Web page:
> - - - - - - - - - -
>   Your use of the term "inverse" would seem to imply some kind of one-to-one (bijective) mapping.  Unfortunately that doesn't appear to be the case with what you describe.  For example, all the following numbers would apparently map into the same number: 123, 1230, 12300, 123000, ..., namely three hundred twenty one.  If that is not so, what would you have 1230, 12300, 123000, ... map into?
>
> Roger Stafford
What name do you think would be more appropiate?

regards,
Candide

Subject: position-inverse of a whole number

From: dpb

Date: 10 Aug, 2011 13:21:58

Message: 6 of 8

On 8/10/2011 4:14 AM, Candide Voltaire wrote:
> On 10 aug, 05:04, "Roger Stafford"
> <ellieandrogerxy...@mindspring.com.invalid> wrote:
>> Candide Voltaire<candideguev...@gmail.com> wrote in...
>>> Does Matlab have a function to determine the "position-inverse" of a
>>> whole number?
>>> e.g. 123-->321, 7012-->2107...
...
>> Your use of the term "inverse" would seem to imply some kind of
>> one-to-one (bijective) mapping. Unfortunately that doesn't appear to be
>> the case with what you describe. For example, all the following numbers
>> would apparently map into the same number: 123, 1230, 12300, 123000,
>> ..., namely three hundred twenty one. If that is not so, what would you
>> have 1230, 12300, 123000, ... map into?
>>
>> Roger Stafford

> What name do you think would be more approp[r]iate?

...

The "position-inverse" seemed clear enough (at least w/ the example)
altho I suppose "reversed" might be a better choice, who knows?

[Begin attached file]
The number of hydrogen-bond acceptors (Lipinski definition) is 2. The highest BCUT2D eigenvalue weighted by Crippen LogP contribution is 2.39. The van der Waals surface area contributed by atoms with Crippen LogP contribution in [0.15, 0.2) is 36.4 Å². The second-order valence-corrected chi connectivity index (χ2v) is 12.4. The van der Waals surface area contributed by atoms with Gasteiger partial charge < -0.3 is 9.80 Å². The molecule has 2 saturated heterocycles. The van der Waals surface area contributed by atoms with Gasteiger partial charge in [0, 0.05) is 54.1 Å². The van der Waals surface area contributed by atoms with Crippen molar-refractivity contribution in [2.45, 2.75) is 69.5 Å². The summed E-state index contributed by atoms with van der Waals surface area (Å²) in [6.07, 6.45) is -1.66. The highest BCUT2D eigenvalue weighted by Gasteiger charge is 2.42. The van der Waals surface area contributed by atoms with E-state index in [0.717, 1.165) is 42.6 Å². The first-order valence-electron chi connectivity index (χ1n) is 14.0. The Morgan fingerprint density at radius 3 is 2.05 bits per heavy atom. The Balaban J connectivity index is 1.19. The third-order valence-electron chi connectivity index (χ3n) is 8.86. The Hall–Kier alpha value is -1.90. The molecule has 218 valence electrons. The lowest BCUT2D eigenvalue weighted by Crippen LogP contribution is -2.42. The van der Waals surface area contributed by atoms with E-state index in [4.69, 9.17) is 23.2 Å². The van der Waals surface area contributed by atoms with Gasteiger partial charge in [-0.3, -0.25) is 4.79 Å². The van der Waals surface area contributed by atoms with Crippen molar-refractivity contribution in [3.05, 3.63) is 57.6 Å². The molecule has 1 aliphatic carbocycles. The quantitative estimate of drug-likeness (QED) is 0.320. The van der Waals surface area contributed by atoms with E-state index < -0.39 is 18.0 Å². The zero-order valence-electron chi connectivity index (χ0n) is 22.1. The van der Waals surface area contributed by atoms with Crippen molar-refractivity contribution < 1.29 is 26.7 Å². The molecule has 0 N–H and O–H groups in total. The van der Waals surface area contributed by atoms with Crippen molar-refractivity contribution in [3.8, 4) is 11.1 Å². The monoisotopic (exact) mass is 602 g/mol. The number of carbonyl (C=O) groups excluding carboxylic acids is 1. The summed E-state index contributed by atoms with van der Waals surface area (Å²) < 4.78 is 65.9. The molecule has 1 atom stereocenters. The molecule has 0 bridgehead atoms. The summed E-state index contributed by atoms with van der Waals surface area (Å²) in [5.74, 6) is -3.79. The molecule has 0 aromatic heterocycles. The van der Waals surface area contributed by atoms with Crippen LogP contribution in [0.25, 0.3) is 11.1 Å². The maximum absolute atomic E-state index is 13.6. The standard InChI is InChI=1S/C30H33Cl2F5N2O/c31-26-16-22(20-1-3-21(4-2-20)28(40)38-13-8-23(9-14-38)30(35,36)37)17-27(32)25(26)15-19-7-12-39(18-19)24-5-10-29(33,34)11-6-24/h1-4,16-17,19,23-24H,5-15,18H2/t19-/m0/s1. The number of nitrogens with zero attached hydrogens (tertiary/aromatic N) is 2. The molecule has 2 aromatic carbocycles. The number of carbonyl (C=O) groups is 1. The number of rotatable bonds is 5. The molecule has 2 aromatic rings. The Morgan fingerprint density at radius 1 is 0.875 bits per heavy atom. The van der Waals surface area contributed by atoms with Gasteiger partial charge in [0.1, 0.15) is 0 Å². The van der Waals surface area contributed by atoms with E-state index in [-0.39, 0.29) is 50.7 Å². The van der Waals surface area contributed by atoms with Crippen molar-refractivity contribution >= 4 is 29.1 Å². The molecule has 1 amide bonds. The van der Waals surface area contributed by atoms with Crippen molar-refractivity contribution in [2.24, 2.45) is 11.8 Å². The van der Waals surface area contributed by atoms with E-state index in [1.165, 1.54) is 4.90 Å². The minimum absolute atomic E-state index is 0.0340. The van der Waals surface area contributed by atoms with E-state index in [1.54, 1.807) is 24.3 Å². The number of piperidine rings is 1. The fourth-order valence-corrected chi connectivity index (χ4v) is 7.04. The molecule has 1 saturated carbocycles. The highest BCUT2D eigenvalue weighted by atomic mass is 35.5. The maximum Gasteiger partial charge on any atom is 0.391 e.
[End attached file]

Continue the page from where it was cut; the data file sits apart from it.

BTW, to solve the problem (if it is one) Roger posits, the simplest
solution is to retain the reversed digits as the "flipped" string rather
than convert back to numeric.

--

Subject: position-inverse of a whole number

From: Matt J

Date: 10 Aug, 2011 13:45:20

Message: 7 of 8

dpb <none@non.net> wrote in message <j1u0ll$qpq$2@speranza.aioe.org>...
> On 8/10/2011 4:14 AM, Candide Voltaire wrote:
>
> BTW, to solve the problem (if it is one) Roger posits, the simplest
> solution is to retain the reversed digits as the "flipped" string rather
> than convert back to numeric.
======================
 

Another sensible generalization would be to leave trailing zeros unflipped, i.e.,

1230 maps to 3210
12300 maps to 32100

This way, the transform would accomodate not just whole numbers, but fractional ones as well, e.g.

1.23 maps to 3.21

More complicated to code, obviously....

Subject: position-inverse of a whole number

From: Roger Stafford

Date: 10 Aug, 2011 18:01:29

Message: 8 of 8

Candide Voltaire <candideguevara@gmail.com> wrote in message <04cd6592-d9a7-437a-9228-29f22af3cb8c@z7g2000vbp.googlegroups.com>...
> What name do you think would be more appropiate?
- - - - - - - - -
  It is sometimes called "digit reversal". It is an essential part of FFT algorithms when applied to binary numbers where it is called "bit reversal". See:

 http://en.wikipedia.org/wiki/Bit-reversal_permutation
 http://en.wikipedia.org/wiki/Cooley–Tukey_FFT_algorithm
 
Roger Stafford